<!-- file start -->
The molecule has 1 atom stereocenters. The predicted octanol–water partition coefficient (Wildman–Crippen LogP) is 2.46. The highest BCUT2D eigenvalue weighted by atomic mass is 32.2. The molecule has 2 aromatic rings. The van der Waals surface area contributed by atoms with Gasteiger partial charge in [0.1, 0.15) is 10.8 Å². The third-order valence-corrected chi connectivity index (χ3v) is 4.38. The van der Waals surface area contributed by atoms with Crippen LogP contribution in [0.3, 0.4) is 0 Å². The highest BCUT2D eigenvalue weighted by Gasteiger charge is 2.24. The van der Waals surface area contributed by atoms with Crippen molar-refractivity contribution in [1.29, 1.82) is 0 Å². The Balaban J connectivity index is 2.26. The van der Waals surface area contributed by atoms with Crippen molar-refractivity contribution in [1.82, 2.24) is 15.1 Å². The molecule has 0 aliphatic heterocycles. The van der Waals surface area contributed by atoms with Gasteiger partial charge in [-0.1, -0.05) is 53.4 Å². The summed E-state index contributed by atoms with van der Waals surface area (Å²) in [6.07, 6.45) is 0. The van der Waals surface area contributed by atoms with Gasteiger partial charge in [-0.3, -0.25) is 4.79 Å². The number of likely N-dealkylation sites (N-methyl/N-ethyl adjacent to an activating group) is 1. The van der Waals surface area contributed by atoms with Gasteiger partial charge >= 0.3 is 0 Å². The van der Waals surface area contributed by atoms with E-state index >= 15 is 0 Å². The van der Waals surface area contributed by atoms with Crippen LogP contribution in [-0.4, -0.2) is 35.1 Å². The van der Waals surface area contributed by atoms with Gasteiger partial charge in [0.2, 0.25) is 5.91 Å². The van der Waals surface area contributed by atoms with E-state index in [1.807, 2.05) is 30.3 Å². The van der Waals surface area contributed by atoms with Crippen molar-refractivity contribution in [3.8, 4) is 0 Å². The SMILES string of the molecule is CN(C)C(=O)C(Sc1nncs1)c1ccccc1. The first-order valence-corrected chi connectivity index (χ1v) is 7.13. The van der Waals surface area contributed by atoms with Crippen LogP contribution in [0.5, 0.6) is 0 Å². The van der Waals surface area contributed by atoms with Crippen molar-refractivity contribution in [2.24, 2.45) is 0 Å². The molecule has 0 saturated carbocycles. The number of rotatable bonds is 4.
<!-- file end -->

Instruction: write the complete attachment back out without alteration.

The molecule has 1 atom stereocenters. The predicted octanol–water partition coefficient (Wildman–Crippen LogP) is 2.46. The highest BCUT2D eigenvalue weighted by atomic mass is 32.2. The molecule has 2 aromatic rings. The van der Waals surface area contributed by atoms with Gasteiger partial charge in [0.1, 0.15) is 10.8 Å². The third-order valence-corrected chi connectivity index (χ3v) is 4.38. The van der Waals surface area contributed by atoms with Crippen LogP contribution in [0.3, 0.4) is 0 Å². The highest BCUT2D eigenvalue weighted by Gasteiger charge is 2.24. The van der Waals surface area contributed by atoms with Crippen molar-refractivity contribution in [1.29, 1.82) is 0 Å². The Balaban J connectivity index is 2.26. The van der Waals surface area contributed by atoms with Crippen molar-refractivity contribution in [1.82, 2.24) is 15.1 Å². The molecule has 0 aliphatic heterocycles. The van der Waals surface area contributed by atoms with Gasteiger partial charge in [-0.1, -0.05) is 53.4 Å². The summed E-state index contributed by atoms with van der Waals surface area (Å²) in [6.07, 6.45) is 0. The van der Waals surface area contributed by atoms with Gasteiger partial charge in [-0.3, -0.25) is 4.79 Å². The number of likely N-dealkylation sites (N-methyl/N-ethyl adjacent to an activating group) is 1. The van der Waals surface area contributed by atoms with Gasteiger partial charge >= 0.3 is 0 Å². The van der Waals surface area contributed by atoms with E-state index >= 15 is 0 Å². The van der Waals surface area contributed by atoms with Crippen LogP contribution in [-0.4, -0.2) is 35.1 Å². The van der Waals surface area contributed by atoms with Gasteiger partial charge in [0.2, 0.25) is 5.91 Å². The van der Waals surface area contributed by atoms with E-state index in [1.807, 2.05) is 30.3 Å². The van der Waals surface area contributed by atoms with Crippen molar-refractivity contribution in [3.8, 4) is 0 Å². The SMILES string of the molecule is CN(C)C(=O)C(Sc1nncs1)c1ccccc1. The first-order valence-corrected chi connectivity index (χ1v) is 7.13. The van der Waals surface area contributed by atoms with Crippen LogP contribution in [0.5, 0.6) is 0 Å². The van der Waals surface area contributed by atoms with Crippen molar-refractivity contribution in [2.24, 2.45) is 0 Å². The molecule has 0 saturated carbocycles. The number of rotatable bonds is 4.